This blog post presents the Conclusion section to Stuart Alve Olson’s introductory material in his book Refining the Elixir: The Internal Alchemy Teachings of Taoist Immortal Zhang Sanfeng © 2016 by Stuart Alve Olson.
Refining the Elixir
The whole process of internal alchemy, especially in the structure Zhang Sanfeng presents, is really not that complicated. If we look at it purely from the standpoint of first Replenishing the Three Treasures, then learning to Revert Jing to Restore the Brain, and then practicing the Nine Restorations, we are well on our way towards immortalizing our spirit. Although the theory is fairly straightforward, the actual long-term and disciplined practice proves to be the downfall of most practitioners.
No one can really say exactly what internal alchemy is, at least not in the context of it being a regimented and guaranteed step-by-step process, and I feel as though I have only scratched the surface in my explanation of this art, science, and philosophy of internal alchemy. Much of internal alchemy equally relies on a person’s endowments, temperament, sincerity, and discipline. Just as taking piano lessons is no guarantee a person will become a concert pianist, or a person studying art will become a Picasso. The ability to focus in a one-pointed manner, for example, can elude many practitioners until they undergo an extended period learning to completely focus. Some people are born with certain endowments that make internal alchemy easier and others are not, but this doesn’t mean you can’t succeed. Anyone can gain great benefit from the practice provided he or she learns to focus and follow the specifics. As Zhang Sanfeng says, “People who have few extraneous thoughts can obtain the elixir quickly, but those who are inundated with extraneous thoughts are slow to obtain the elixir. The method is simple and quite easy.”
Suffice to say, when we were in our mother’s womb we were naturally performing internal alchemy and had no extraneous thoughts, but after being born we are constantly being distracted and forget what was natural to us. Cultivating, then, is really a matter of remembering and recalling our primal beginnings so we can approach and gain a glimmer of the meaning of what is meant by Realization of Reality (悟真, Wu Zhen) in internal alchemy.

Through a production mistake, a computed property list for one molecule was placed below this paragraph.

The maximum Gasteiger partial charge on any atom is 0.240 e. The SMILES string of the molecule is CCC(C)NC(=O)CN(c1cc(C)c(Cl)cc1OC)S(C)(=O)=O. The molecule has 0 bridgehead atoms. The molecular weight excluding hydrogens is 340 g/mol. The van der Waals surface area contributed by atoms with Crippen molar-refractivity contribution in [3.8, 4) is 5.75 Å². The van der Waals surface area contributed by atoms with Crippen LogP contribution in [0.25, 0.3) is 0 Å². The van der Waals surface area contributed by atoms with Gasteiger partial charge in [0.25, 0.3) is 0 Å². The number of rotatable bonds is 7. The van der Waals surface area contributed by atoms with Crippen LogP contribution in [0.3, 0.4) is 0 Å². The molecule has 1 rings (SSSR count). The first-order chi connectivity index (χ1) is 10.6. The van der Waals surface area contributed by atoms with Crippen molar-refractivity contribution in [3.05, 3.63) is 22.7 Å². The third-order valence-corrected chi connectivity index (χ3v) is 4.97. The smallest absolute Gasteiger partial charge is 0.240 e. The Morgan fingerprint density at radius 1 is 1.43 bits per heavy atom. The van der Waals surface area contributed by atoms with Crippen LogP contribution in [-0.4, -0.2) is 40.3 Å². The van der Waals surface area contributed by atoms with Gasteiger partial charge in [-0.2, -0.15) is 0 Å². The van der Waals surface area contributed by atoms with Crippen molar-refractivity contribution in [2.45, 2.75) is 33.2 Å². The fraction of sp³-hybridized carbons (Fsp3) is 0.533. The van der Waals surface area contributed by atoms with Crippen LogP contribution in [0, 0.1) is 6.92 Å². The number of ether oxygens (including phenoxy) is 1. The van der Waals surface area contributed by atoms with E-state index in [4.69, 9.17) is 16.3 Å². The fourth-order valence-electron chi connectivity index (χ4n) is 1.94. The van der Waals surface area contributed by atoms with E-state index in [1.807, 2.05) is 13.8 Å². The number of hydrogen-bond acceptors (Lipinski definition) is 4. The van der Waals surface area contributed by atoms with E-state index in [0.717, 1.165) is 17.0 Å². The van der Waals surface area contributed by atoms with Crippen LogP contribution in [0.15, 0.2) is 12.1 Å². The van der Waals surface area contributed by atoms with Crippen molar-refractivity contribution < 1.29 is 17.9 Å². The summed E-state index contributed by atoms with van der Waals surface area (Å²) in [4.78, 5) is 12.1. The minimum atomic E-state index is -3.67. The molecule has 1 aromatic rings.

Realization of Reality can be somewhat explained by how we recognize what is conscious and unconscious. When dreaming during the unconscious state we perceive thoughts, experiences, and images as real. When awake and experiencing the conscious state, we also believe our thoughts, experiences, and forms are real. Which state, conscious or unconscious, is truly real? Actually neither, as both are just extremes of the mind, not the true reality of our spirit. When we experience the spirit, we see matters of the unconscious and conscious states as mere illusions of the mind. Experiencing the spirit is what Taoism refers to as a “mystical state.” The mystical state is “reality,” for it doesn’t adhere to or depend on the conscious or unconscious mind because the ego has vanished. When the ego vanishes we are selfless—and selflessness is the state of being of an immortal.
The cultivation of internal alchemy is a path to that mystical state—the True or Reality. Zhuang Zi attempts to explain this in his famous “Butterfly Dream,”
I, Zhuang Zhou, was dreaming I was a butterfly dreaming that I was Zhuang Zhou, but when I awoke I did not know if I was Zhuang Zhou having dreamt I was a butterfly dreaming of being Zhuang Zhou, or if now I am really a butterfly just dreaming I am Zhuang Zhou.
In the end, Zhuang Zhou sees that neither the butterfly or himself nor the states of dreaming or being awake are reality. Reality can only be perceived in the mystical state beyond the conscious and unconscious. In internal alchemy this is Returning Spirit to the Void, the final stage of cultivating immortality, and is the Realization of Reality.
In “The Immortal” chapter in Master of Embracing Simplicity, the great alchemist Ge Hong perfectly sums up internal alchemy:
The method of immortals consists of having a true desire for attaining clarity and tranquility, being unattached to possessiveness and contention, cultivating the ability to see and hear internally, and to be free of being entranced by the emotions.
These four simple statements truly are the essence of what it means to cultivate immortality, and if the reader gets nothing else from this work, I sincerely hope this verse is retained by all those seeking the Tao.